It looks as though there’s only one thing big drug companies are afraid of

clown doctorSarhan Mahamid of Israel, also known as a “clown doctor”, performs at the Children’s Hospital Of Fudan University in Shanghai November 5, 2014.Reuters

As earnings season marches along, it’s increasingly clear that there’s only one thing that scares big drug companies, and that’s losing pricing power to other actors in the healthcare market.

Based on what we’re seeing, some of that power is already slipping away. And mostly the drug companies are scared they’re losing it to pharmacy benefit managers, or PBMs.

I’ll explain.

PBMs are companies that manage the list of drugs that insurers or other payers will or will not pay for. Increasingly, they’re also creating mail-order pharmacies or managing patient assistance programs for drug companies. Also increasingly, they are owned by health insurers. The biggest three PBMs control about 80% of the market.

And that share is growing. On Tuesday, insurer UnitedHealth — one of the big three PBMs — reported earnings, and its biggest profit driver was Optum. It’s a business within the company that includes a wide range of things, from an in-home care service, called OptumCare, to its own PBM, OptumRx.

Basically, these PBMs are becoming a one-stop shop for all things healthcare.

Grow me

“I think what you’re seeing … is the convergence of the traditional PBM model, which we’re trying to rebuild and combining it with Optum clinical platform, and here, we’re talking about OptumHealth and all of the care management, data management, and care delivery services,” OptumRx CEO Mark Thierer said on the conference call following the company’s earnings announcement.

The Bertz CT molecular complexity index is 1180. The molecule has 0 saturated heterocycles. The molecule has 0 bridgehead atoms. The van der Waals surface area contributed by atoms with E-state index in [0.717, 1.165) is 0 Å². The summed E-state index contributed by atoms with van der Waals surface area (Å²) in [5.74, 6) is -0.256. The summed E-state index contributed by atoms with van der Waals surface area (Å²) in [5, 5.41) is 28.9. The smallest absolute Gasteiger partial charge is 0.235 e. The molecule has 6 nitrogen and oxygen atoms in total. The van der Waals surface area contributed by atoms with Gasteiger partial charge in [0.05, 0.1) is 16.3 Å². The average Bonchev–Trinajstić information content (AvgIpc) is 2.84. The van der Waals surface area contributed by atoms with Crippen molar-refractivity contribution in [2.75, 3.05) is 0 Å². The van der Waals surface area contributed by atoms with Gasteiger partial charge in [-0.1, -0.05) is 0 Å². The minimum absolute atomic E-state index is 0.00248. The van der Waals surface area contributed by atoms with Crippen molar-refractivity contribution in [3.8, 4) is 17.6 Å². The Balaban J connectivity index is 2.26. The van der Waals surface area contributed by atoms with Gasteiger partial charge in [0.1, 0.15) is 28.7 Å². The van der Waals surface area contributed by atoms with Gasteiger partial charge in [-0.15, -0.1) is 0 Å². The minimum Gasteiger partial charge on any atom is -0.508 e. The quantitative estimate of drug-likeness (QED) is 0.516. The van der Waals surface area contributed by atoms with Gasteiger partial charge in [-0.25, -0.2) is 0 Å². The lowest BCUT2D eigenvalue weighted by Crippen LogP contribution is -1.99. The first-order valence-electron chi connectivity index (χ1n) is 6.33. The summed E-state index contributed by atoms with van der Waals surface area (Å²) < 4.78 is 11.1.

“So I think if you start to look at it, we’ve emerged as a sort of destination platform in this industry and feel very good about the selling season and the wins that we’ll post and bring alive in 2017.”

OptumRx revenues grew 6%, to $15.2 billion, year over year. Script fulfillment grew 12%, to 252 million adjusted scripts, in the third quarter of 2016.

Now say you’re a drug company and you’re looking at this. What you see is that actors are coming up in the market who not only own an insurance company that pays you, but also manage the lists of drugs those insurers will pay for. On top of that, through OptumCare, they employ the doctors who make decisions about how to treat patients.

It’s a scary prospect, and they know it. Last week, Horizon Pharma lowered its fourth-quarter 2016 guidance because, aside from normal drug company investments in developing and marketing drugs, it now needs “additional investment to expand the company’s managed care organization to account for a broader contracting strategy with pharmacy benefit managers (PBMs) and payers.”

The market did not love this news. It didn’t just punish Horizon for it — the company’s stock fell 5.6% after this announcement — but it also punished other drug companies. Endo and Shire Pharmaceuticals fell 2%. Valeant Pharmaceuticals was also down slightly, about 1%, on the news.

horizon lowers guidance, stock fallsHorizon PharmaYahoo Finance, Business Insider

Side-eye for vertical integration

The drug companies aren’t the only ones worried that PBMs and the companies that control them are getting too big and powerful. This has been a topic of discussion in Washington, DC, too.

Last month, Rep. Doug Collins, a Republican from Georgia, called out the PBMs for using their power to monopolize the system and take power from healthcare providers such as pharmacists and doctors.

“Tricare” — the Defense Department’s healthcare program — “did a study where it found that, if it eliminated PBMs from the Tricare program, it would save roughly $1.3 billion per year,” he said.

“We are up here arguing about problems in our budget, and we could save this much money? No, this is about profits. This is about consolidation. This is about vertical integration. This is about taking control of a market in which three to four companies control 83% of the market. We are not talking about a small little startup.”

Can you imagine, a little startup worrying big pharma? Not a chance.

So yes, it may tickle you that this is an issue scaring the drug companies. But the question is whether it should scare the rest of us, too.

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